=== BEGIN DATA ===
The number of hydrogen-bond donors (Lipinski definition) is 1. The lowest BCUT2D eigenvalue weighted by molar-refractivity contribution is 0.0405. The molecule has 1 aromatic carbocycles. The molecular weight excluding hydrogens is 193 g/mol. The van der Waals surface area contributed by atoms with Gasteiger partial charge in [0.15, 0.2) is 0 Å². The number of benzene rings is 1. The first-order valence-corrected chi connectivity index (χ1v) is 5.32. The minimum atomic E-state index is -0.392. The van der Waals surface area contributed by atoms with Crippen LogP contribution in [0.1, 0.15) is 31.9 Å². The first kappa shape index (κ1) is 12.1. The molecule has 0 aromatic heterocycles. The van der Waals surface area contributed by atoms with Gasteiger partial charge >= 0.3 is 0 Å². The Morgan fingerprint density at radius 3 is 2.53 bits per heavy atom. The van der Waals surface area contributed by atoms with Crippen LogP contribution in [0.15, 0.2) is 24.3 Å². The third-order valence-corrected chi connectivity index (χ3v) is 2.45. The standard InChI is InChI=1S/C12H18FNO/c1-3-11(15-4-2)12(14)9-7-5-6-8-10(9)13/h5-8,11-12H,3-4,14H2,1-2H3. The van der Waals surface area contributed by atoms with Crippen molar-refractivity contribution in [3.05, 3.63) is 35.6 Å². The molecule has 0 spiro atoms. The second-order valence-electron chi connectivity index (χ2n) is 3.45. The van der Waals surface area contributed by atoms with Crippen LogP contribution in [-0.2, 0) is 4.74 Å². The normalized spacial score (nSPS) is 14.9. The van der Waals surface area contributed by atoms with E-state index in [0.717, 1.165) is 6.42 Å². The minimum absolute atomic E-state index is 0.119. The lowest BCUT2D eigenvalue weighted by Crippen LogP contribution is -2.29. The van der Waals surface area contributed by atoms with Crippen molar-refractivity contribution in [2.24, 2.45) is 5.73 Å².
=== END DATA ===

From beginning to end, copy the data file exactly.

The number of hydrogen-bond donors (Lipinski definition) is 1. The lowest BCUT2D eigenvalue weighted by molar-refractivity contribution is 0.0405. The molecule has 1 aromatic carbocycles. The molecular weight excluding hydrogens is 193 g/mol. The van der Waals surface area contributed by atoms with Gasteiger partial charge in [0.15, 0.2) is 0 Å². The number of benzene rings is 1. The first-order valence-corrected chi connectivity index (χ1v) is 5.32. The minimum atomic E-state index is -0.392. The van der Waals surface area contributed by atoms with Crippen LogP contribution in [0.1, 0.15) is 31.9 Å². The first kappa shape index (κ1) is 12.1. The molecule has 0 aromatic heterocycles. The van der Waals surface area contributed by atoms with Gasteiger partial charge >= 0.3 is 0 Å². The Morgan fingerprint density at radius 3 is 2.53 bits per heavy atom. The van der Waals surface area contributed by atoms with Crippen LogP contribution in [0.15, 0.2) is 24.3 Å². The third-order valence-corrected chi connectivity index (χ3v) is 2.45. The standard InChI is InChI=1S/C12H18FNO/c1-3-11(15-4-2)12(14)9-7-5-6-8-10(9)13/h5-8,11-12H,3-4,14H2,1-2H3. The van der Waals surface area contributed by atoms with Crippen molar-refractivity contribution in [3.05, 3.63) is 35.6 Å². The molecule has 0 spiro atoms. The second-order valence-electron chi connectivity index (χ2n) is 3.45. The van der Waals surface area contributed by atoms with Crippen LogP contribution in [-0.2, 0) is 4.74 Å². The normalized spacial score (nSPS) is 14.9. The van der Waals surface area contributed by atoms with E-state index in [0.717, 1.165) is 6.42 Å². The minimum absolute atomic E-state index is 0.119. The lowest BCUT2D eigenvalue weighted by Crippen LogP contribution is -2.29. The van der Waals surface area contributed by atoms with Crippen molar-refractivity contribution in [2.24, 2.45) is 5.73 Å².